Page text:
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Download FST Ch 5 Carbohydrates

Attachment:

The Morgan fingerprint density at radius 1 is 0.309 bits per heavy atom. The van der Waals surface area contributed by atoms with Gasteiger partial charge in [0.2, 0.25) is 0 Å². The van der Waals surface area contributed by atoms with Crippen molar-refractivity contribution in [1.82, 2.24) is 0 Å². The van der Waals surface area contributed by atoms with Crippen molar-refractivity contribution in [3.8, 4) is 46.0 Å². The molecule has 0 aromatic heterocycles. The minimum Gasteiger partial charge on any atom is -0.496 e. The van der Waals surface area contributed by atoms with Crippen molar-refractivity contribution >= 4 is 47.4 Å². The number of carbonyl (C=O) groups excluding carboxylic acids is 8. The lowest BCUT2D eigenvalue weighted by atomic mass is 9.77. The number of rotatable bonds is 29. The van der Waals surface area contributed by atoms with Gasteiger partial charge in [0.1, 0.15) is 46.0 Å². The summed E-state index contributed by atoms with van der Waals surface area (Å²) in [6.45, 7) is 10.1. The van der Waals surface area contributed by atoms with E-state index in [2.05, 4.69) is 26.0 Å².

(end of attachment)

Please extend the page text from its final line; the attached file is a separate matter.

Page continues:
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CARBOHYDRATES Organic chemistry has given the name saccharide to all carbohydrates classified as sugars. Sugar was the common name used before organic chemists developed the system used today Sugars are organic compounds. That means they contain carbon compounds All living things are composed of carbonbased (organic) compounds Carbohydrates Are … one of the six essential nutrients The body’s main source of energy The sugars The starches The fibers in your diet Except for the natural sugar in milk, nearly all carbohydrates come from plant sources Carbohyddrates… …are made of three chemical elements Carbon Hydrogen Oxygen These are bonded together to form saccharides – sugar units How the elements are arranged, determines the type of sugar it is… Monosaccharide Disaccharide Polysacchride Monosaccharides Sugar in their simplest form Carbohydrate molecules that are building blocks for more complex carbohydrates Monosaccharides in Food Glucose – the most prevalent also called dextrose, grape sugar & corn sugar Found in fruits, vegetables, honey, corn syrup, and molasses FRUCTOSE The sweetest of all the sugars Found in honey, molasses, fruits & veggies Galactose Is produced when lactose(milk sugar) is digested Or when milk products are fermented (cheese& yogurt) SUGAR How Sweet It Is What is it? The white stuff we know as sugar is sucrose. It’s two simpler sugar stuck together frutcose & glucose Also called a…. DISACCHARIDES Contain 2 monosaccharides joined together Sucrose (table sugar) is the most common Glucose + fructose = sucrose Maltose – formed during the digestion of starch Also found in malted grains – the least sweet Lactose – sugar found in milk The body splits disaccharides into monosaccharides during digestion Called hydrolysis Lactase (enzyme) Glucose & galactose Galactose broken down to Glucose (in the liver) Glucose is used for energy Polysaccharides (Polymers) Poly = many Mer = parts Polymer = many parts They are long chains of molecules (it gets complicated!) Polysaccharide Examples Starch: is the storage form of energy in plants. Made of many glucose molecules bonded together. Breads, cereals, Corn, potatoes, & legumes (dried beans) Polysaccharide Examples Fiber: Make up the tough fibrous walls of plants. Not digested by humans Cellulose, gums, pectins Found in: Grain products – bread, cereal, corn, potatoes, & legumes COMPLEX Carbohydrates Man-Made Polymers Plastic, nylon, grease Natural Polymers Cotton, wool, hair, skin Protein, Gelatin Polysaccharides Sugar and its many disguises Honey, syrup, corn sugar, corn syrup, molasses, maple syrup, invert sugar, brown sugar, sucrose, fructose, glucose, dextrose, maltose, & lactose Anything that ends in “ose” Sugars 6 Functions in Food Prep Sweeteners Preservatives Tenderizers Crystallizing Agent Carmelizing Agent Fermenting Agent Sweetners Ability to sweeten is its major function in most foods. Scientists have found the sweeter the sugar is, the simpler the structure of the molecule is. The longer the sugar chain is, the less sweet the sugar will seem to be. Preservatives Sugar helps prevent food spoilage Water is drawn to sugar molecules before it is drawn to bacteria. Most single-celled contaminants will dehydrate and die in concentrated sugar solutions Helps products such as cakes stay moist Tenderizers Sugar interferes with the flour’s ability to form an elastic structure (Gluten) Compare the tenderness of An Italian hard roll A piece of white bread A sweet roll or donut Tenderizers The tenderizing effect of sugar changes the viscosity or “pourability” of a batter Crystallizing Agent Sugars ability to dissolve in water increases as the solution gets hotter. When water evaporates it increases the sugar concentration Sugar crystals that form on the side of the pan will trigger more crystallization. Put a lid on it. Steam will wash the crystals from the sides Interfering Agents A substance that can prevent or slow crystal growth. Corn syrup Butter Cream Caramelizing Agents When exposed to high heat – over a period of time it changes to brown liquid – caramel. It is partially responsible for the brown crust on baked goods and toast. And the distinctive taste and color of caramel candy SUGAR Solid at room temperature Liquifies when heated – changes from clear to yellow to brown/black – Called carmelization A chemical process Can be used in many ways Fermenting Agent Plays a major role in the fermentation of wine, beer and yeast breads. Sugar is the food supply for the microorganisms involved in the process. Promotes carbon dioxide production in yeast Acts a a dehydrating agent in pectin gel formation (jam & jellies) Lowers freezing point of mixtures (ice cream) Increases boiling point of mixture (candy) Part 1 The End Part 2 Simple Sugars And your Health Refined Sugars Sugars can be divided into 2 groups Sugar that occurs naturally in foods * milk & fruit Sugars added to foods during processing or at the table. Called REFINED SUGARS Refined Sugars Are… Sweeteners separated from their natural sources for use as food additives. Comes from sugar cane, sugar beets & corn Used as sweeteners, to increase bulk or aid browning Refined Sugars Sources… Soft drinks, candy, cake, cookies, donuts Also… many processed foods such as catsup, cereal, potato chips and… Reduced fat or fat free products Added sugar increases the calories in food without increasing the nutrients. (“empty calories”) In other words… Sugar Eat too much – have problems Obesity Diabetes, Bad teeth Experts recommend keeping sugar intake to no more than 25% of your total calories. For example: 2000 calorie diet = 500 calories from sugar. Health Related Questions Is Sugar Bad for your teeth? Yes! Too much sugar = tooth decay (dental caries) Bacteria feed on the carbohydrate particles & form plaque that clings to teeth. As bacteria grow they form acid that eats away tooth enamel, forming pits which can deepen into cavities. Sticky foods like cookies, crackers, caramels etc. cling to teeth. They are more harmful than foods that are quickly swallowed. Carbohydrates eaten at meals are less damaging than between meal snacks because they are removed by beverages and other foods eaten with them. Do not allow a baby to sleep with a bottle in their mouth. The acids formed can destroy their teeth After feeding, clean gums and teeth with a soft, clean cloth Does sugar cause hyperactivity? Researchers have found no proof… However… Children who eat large amounts of sweets may be missing important nutrients. Eating a more nutritious diet can improve performance. Is sugar addictive? People are born with a preference for sweet- tasting foods. Researchers think that the need for sugar is psychological. We eat sweets because we like them – not because we are addicted to them. Does Too Much Sugar Cause Diabetes? Diabetes mellitus – and inability to use the hormone insulin. Insulin regulates blood glucose level by pulling glucose from the bloodstream. When the body does not make enough or does not use it correctly, glucose builds up in the bloodstream. Two Types of Diabetes Type I – insulin-dependent Pancreas does not make insulin Occurs mostly in children & young adults Must take injections to regulate Type II or noninsulin –dependent Body does not respond well to the insulin that the pancreas makes Usually occurs in adults over 40 People who are overweight People whose diets are high in refined sugar and low in fiber Can often be controlled with diet and physical activity Hypoglycemia (low blood sugar) Body produces too much insulin and causes blood sugar to drop sharply 2-4 hours after eating Avoid eating large amounts of sugar at one time. Eat at regular intervals Lactose Intolerance The inability to digest lactose – the carbohydrate enzyme in milk. Symptoms: gas, cramping, nausea & diarrhea Occurs most often among nonwhite populations Develops as people age May be able to eat milk products such as yogurt, cheese & buttermilk since the lactose is broken down during the culturing process. Will have to get calcium from other sources. So… Exactly what carbohydrates should I eat? Complex Carbohydrates Dividing carbohydrates into simple & complex makes sense on a chemical level But doesn’t explain what happens to different carbs inside the body. Starch in white bread & French fries qualifies as “Complex” – yet the body converts this starch to blood sugar almost as fast as it processes pure glucose Fructose is a simple carb, but has minimal effect on the blood sugar Other factors that influence how quickly the carbohydrates raise blood sugar include How much it has been processed Fiber content Ripeness – more ripe=more sugar Fat & acid content. Physical form – finely ground vs. coarsely ground For optimal health get your grains intact from Whole wheat bread Brown rice Whole grain pasta Old-fashioned rolled oats Beans (pinto, black, kidney, garbanzo etc) Fresh fruit Fresh vegetables Take good care of yourself You are the only “You” that you’ve got!!